The ABC analysis for classifying inventory enables you to organise the distribution of various goods within your warehouse according to their importance for the business, their value and their turnover. This method prioritises the procurement and placement of products not by volume or quantity, but rather by the economic contribution they make to the company.
The ABC system is based on the Pareto principle or the 80/20 rule, which indicates that 20% of your effort will account for 80% of your results. When applying this to the warehouse ecosystem, 20% of the items generate 80% of the movements in the installation, while 80% of the products create the remaining 20% of movements.
Inventory classification levels with the ABC method
SKUs are classified on three levels:
In quantity, these usually occupy 20% of inventory. Nevertheless, they’re the ones with the most turnover and, thus, are of strategic importance. The A SKUs are products in which the business has invested the most money and that generate 80% of its revenue. That’s why it’s crucial to prevent stockouts of these goods.
Also pertaining to this group are products that, because of their characteristics, are critical to the smooth operation of the business. In any case, it’s advisable to maintain tight stock control over A SKUs, with frequent or even perpetual inventories.
As far as the location of A goods in the warehouse, they’re usually placed in the lower areas, with direct and easy access for the operators and close to the shipping docks.
These make up the medium turnover range and usually account for 30% of the inventory. As these goods are replenished more slowly, their value and importance count for less than those of A products
In this sense, it’s necessary to pay attention to the trends for B SKUs: they could make the jump to A-turnover products or, conversely, become C goods. Procurement of this type of stock can be carried out according to the minimum/maximum stock level rule, as opposed to maintaining strict control over purchases and issuing orders continuously (which may well be the case with A items).
In the installation, these B products are located in intermediate-height areas. They can’t be accessed as directly as A products, but they’re not the most inaccessible either.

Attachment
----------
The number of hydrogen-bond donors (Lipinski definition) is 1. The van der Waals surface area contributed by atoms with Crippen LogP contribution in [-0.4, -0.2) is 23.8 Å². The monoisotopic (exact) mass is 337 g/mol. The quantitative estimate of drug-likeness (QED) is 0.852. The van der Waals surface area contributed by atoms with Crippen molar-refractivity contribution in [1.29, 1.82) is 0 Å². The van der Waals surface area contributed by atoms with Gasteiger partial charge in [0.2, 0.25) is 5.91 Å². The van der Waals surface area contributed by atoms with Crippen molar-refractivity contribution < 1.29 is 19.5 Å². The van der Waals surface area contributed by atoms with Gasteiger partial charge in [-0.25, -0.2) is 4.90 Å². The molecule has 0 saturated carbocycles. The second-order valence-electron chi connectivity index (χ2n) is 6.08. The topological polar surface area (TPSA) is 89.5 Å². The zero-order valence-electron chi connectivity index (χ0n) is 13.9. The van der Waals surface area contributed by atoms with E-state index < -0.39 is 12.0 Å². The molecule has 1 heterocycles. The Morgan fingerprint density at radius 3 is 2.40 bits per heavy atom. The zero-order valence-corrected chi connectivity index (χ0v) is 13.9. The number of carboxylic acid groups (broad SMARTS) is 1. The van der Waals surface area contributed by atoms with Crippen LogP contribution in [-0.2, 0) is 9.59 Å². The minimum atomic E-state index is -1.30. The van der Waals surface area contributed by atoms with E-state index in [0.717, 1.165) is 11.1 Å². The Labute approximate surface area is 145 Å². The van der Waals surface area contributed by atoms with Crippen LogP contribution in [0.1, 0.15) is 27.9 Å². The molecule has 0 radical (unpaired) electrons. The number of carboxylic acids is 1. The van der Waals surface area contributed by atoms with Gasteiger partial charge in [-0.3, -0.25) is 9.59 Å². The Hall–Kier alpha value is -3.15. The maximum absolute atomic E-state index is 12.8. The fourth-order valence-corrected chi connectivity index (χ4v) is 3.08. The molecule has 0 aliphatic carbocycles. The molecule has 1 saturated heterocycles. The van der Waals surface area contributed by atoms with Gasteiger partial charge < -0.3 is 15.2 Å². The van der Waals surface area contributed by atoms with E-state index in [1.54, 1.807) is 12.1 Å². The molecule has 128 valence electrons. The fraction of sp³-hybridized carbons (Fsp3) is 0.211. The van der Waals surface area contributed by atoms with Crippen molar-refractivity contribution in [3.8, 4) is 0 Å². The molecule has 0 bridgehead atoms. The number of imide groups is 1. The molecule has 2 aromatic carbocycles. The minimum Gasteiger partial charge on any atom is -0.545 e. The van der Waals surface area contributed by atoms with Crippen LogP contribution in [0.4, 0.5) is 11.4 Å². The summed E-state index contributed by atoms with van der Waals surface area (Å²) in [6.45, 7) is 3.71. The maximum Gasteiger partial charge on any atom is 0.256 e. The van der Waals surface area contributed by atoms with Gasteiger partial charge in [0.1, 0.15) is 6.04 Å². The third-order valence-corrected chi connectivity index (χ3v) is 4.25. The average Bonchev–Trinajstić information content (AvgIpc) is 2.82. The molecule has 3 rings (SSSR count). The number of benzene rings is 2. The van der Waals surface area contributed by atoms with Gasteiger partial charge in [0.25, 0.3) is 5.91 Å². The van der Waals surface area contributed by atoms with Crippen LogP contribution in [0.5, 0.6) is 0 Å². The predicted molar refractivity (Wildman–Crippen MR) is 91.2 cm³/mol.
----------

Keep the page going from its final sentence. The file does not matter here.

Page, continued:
As a whole, C products are the most numerous, amounting to 50% of SKUs stored. However, they’re also the least requested by customers.
Since they aren’t strategic items, the resources allocated to controlling these SKUs can be more modest and their replenishment is often adjusted via safety stock. In any case, it’s a good idea to keep an eye on these goods so they don’t end up as obsolete inventory with zero turnover. When it comes to C products, the big question is: is it worth investing part of your budget in maintaining this kind of stock?
As these items are accessed sporadically, they occupy the highest and least accessible areas in the storage installation, as well as those furthest from the shipping docks.
How to classify products using the ABC analysis
There’s no single standard for classifying products into the A, B and C categories. Each company determines this based on the specific way in which it operates and on demand and product characteristics. When examining the theory, we see that there are three main methods of calculating SKU turnover in the inventory:
ABC classification by unit cost
Goods are sorted depending on the level of inventory investment allocated to each of them. That is, the higher the cost of goods, the more the attention paid to procurement management. This focus is useful when storing products of considerably differing value (but not so much when their prices are similar).
ABC classification by total inventory value:
The difference compared to the previous tactic is that this technique takes into account the units of each SKU in the inventory when doing the calculation.
When sorting items according to this method, they often fall between categories. Hence, it’s more difficult to determine the group to which they belong. What’s more, the classification changes constantly, making it necessary to recalculate on a weekly or monthly basis to prevent the system from becoming outdated.
ABC classification by use and value
This is the most widespread method when it comes to warehouse organisation. It uses the demand and value of the goods as a basis for calculation. Compared to the others, this technique goes a step further: although a product might be important for the inventory because of its high value, if it’s not sold frequently, it won’t occupy the space in the storage installation dedicated to A items.